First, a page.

China seizes millions of World Cup fakes

By admin
13 June 2014

China, notorious for it's rampant copying of everything and it's poorly made fakes, has had more than seven million fake World Cup products seized this year.

  Chinese customs officers have seized more than seven million fake World Cup products, including copies of official Brazuca footballs, Fuleco mascots and national team shirts valued at millions of dollars, according to government reports. Inspectors in the southern port and manufacturing hub of Shenzhen have recovered 520,000 fake World Cup items valued at some 1.7 million yuan (nearly R3 million) since early April, the China Customs Administration reported.

China has its own large market for World Cup fakes.

The fakes were seized in 132 separate customs operations and included 480,000 packets of sweets bearing the official World Cup emblem, the administration said on its website.

Nationwide, customs officers in coastal cities confiscated 6.59 million unauthorized World Cup products in the first three months of this year. They began a four-month "Green Action" campaign against fake World Cup products in April.

The crackdown shows that China is "determined to protect intellectual property" and strongly supports Brazil's hosting of the World Cup finals, the official China Daily newspaper quoted Zhou Xinyu, a researcher at Beijing Foreign Studies University, as saying.

Customs officers in Shenzhen also seized 17,000 satellite receivers branded with the Fifa World Cup emblem in April, preventing their export to Malaysia.

Several smaller shipments were intercepted in Shenzhen as people tried to post them overseas, customs reports said.

In early June, customs officers in the central province of Hubei seized 181 shipments of World Cup fakes valued at a total of nearly R12 million.

In the south-eastern port of Xiamen, authorities found nearly 22,000 counterfeit football shirts bearing the FIFA World Cup and "fair play" logos, estimating the value of the haul at 117,000 dollars (R1.2 million)

In Yiwu, an export hub near Shanghai in eastern China, customs officers seized 760 replica World Cup trophies, 5,000 fake footballs and 13,000 fake shirts.

China has been notorious since the early 1990s for its rampant copying of everything from DVDs of the latest Hollywood films to food items, car parts, entire motorcycles, watches, jewellery, shoes and clothes.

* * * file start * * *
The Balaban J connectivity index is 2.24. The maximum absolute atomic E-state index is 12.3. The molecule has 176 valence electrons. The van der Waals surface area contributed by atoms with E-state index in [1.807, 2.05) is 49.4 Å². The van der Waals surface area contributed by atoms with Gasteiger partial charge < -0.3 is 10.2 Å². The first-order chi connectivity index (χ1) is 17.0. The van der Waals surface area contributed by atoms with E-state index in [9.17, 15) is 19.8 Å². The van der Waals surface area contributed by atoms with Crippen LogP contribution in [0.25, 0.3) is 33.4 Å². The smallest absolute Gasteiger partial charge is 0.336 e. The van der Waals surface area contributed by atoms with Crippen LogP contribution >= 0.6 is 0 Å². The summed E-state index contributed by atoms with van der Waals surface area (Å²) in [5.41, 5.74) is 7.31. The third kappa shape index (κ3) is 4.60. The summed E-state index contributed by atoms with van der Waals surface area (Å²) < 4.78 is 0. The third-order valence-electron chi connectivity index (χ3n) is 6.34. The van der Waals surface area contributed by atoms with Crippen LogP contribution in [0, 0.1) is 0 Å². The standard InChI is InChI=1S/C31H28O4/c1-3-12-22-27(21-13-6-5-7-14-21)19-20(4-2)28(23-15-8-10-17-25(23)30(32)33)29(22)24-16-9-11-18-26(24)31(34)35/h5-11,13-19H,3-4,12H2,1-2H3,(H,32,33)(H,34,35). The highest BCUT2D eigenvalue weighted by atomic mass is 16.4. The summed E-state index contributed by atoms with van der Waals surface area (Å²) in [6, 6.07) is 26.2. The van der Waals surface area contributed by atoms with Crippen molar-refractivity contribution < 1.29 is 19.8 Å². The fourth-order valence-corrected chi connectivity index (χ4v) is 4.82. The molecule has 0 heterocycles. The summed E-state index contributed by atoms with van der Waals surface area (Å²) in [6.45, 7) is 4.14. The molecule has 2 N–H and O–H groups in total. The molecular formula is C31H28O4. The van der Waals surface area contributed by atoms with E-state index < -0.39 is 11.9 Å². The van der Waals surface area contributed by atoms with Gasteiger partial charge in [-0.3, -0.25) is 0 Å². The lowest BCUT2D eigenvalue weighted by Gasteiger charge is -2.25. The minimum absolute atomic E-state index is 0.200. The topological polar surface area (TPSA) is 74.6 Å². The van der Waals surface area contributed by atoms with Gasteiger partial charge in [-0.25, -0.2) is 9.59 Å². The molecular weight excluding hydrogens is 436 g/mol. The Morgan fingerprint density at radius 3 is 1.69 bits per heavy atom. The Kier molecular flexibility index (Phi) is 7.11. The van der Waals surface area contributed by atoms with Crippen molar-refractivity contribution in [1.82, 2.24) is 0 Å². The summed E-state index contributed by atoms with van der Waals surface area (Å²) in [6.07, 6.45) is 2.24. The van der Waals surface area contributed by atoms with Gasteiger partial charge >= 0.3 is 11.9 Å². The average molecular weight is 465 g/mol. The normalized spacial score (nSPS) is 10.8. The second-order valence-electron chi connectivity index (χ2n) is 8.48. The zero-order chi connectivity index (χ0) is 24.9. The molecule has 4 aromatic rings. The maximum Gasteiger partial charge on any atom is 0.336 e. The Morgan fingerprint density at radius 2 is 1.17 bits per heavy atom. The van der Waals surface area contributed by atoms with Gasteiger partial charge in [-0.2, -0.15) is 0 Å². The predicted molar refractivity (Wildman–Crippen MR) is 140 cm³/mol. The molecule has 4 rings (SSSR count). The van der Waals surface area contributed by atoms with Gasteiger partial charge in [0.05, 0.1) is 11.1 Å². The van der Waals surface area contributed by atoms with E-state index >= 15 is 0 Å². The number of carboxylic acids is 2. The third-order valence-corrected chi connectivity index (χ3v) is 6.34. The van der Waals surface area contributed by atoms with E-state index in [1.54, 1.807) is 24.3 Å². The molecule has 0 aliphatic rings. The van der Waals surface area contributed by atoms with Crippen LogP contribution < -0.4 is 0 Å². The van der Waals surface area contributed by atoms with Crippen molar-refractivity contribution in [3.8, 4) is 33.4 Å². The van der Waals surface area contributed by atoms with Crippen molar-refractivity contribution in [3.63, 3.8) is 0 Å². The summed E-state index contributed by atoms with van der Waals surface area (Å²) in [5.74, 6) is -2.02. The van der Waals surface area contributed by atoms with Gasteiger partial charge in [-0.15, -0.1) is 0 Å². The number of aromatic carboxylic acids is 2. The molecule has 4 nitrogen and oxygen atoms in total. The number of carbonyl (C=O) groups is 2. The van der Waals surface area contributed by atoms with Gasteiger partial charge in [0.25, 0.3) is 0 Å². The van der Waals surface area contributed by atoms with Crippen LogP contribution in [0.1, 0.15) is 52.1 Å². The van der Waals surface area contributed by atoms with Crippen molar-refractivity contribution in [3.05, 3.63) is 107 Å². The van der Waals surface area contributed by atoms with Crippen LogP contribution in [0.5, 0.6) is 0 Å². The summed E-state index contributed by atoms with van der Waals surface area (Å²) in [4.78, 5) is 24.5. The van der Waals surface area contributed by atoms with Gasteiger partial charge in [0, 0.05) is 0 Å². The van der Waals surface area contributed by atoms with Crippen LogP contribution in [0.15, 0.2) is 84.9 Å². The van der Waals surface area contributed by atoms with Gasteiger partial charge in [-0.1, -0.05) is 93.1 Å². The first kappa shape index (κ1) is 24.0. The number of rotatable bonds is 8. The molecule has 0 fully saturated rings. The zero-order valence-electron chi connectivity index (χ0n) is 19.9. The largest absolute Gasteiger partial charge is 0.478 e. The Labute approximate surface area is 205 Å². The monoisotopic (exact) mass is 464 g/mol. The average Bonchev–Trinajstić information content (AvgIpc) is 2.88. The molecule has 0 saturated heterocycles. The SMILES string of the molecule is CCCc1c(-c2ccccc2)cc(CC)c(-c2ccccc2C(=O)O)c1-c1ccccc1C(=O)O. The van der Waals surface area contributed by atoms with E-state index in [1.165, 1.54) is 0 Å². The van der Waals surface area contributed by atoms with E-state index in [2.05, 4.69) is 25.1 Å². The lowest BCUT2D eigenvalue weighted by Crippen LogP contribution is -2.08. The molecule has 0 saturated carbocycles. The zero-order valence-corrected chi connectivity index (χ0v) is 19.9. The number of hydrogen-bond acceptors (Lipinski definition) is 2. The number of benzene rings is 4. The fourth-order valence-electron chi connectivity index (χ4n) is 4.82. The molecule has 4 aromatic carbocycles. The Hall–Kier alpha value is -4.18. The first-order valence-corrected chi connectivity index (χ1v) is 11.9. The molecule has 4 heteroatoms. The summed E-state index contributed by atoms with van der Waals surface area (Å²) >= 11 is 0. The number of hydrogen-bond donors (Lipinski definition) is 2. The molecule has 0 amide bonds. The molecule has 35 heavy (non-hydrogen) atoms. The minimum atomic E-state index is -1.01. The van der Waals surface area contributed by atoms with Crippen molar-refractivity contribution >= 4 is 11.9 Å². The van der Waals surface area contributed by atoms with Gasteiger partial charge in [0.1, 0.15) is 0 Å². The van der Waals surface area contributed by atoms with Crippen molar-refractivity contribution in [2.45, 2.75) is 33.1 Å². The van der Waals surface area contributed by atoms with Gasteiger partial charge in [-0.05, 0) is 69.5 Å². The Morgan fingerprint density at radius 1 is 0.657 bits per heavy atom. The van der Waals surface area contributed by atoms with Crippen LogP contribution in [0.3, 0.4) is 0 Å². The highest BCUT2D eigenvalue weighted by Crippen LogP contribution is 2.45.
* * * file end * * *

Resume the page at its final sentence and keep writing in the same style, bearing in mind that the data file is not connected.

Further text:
The fakes are often made in small factories in poor areas, where organized criminals can exploit the huge pools of cheap labour.

Despite several high-profile crackdowns, many European and other foreign firms still complain about lack of enforcement of legislation in China. "China remains the main source of products entering the EU suspected of infringing an intellectual property right," the European Commission said last month.

EU customs authorities confiscated counterfeit products from China worth some 845,000 dollars in 2012, accounting for nearly 65 per cent of the 40 million fake items seized.

"The main product categories coming from China included clothing and accessories, shoes labels, tags and stickers, unrecorded CDs and DVDs, toys and body care items, machines and tools, and office stationery," it said.

China has its own large market for World Cup fakes, despite the national team failing to qualify for the World Cup finals in Brazil.

The government wants to help Chinese factories that make the official Brazuca footballs, mascots and other products.

"China's action in protecting intellectual property is also to protect the development of our own companies, especially the ones in cultural and technology industries," Zhou said.

The world's most populous nation, with some 1.34 billion people, is a prime target for global television stations, FIFA and national football bodies in Europe to attract new fans.

But China's television viewing figures are not expected to a break any records during this World Cup, since most of the matches in Brazil start after midnight Beijing time.

The late kick-offs have reportedly fuelled online business in yet another new fake product: doctors' sick notes recommending a day off work for fans who have stayed up all night to watch World Cup matches.

"In order to help sports fans not miss any of the excitement, vendors on Taobao, China's largest e-commerce website, are selling fake medical documentation from 10 yuan (R17) to 300 yuan," the Global Times newspaper reported last week.

- Bill Smith, SAPA

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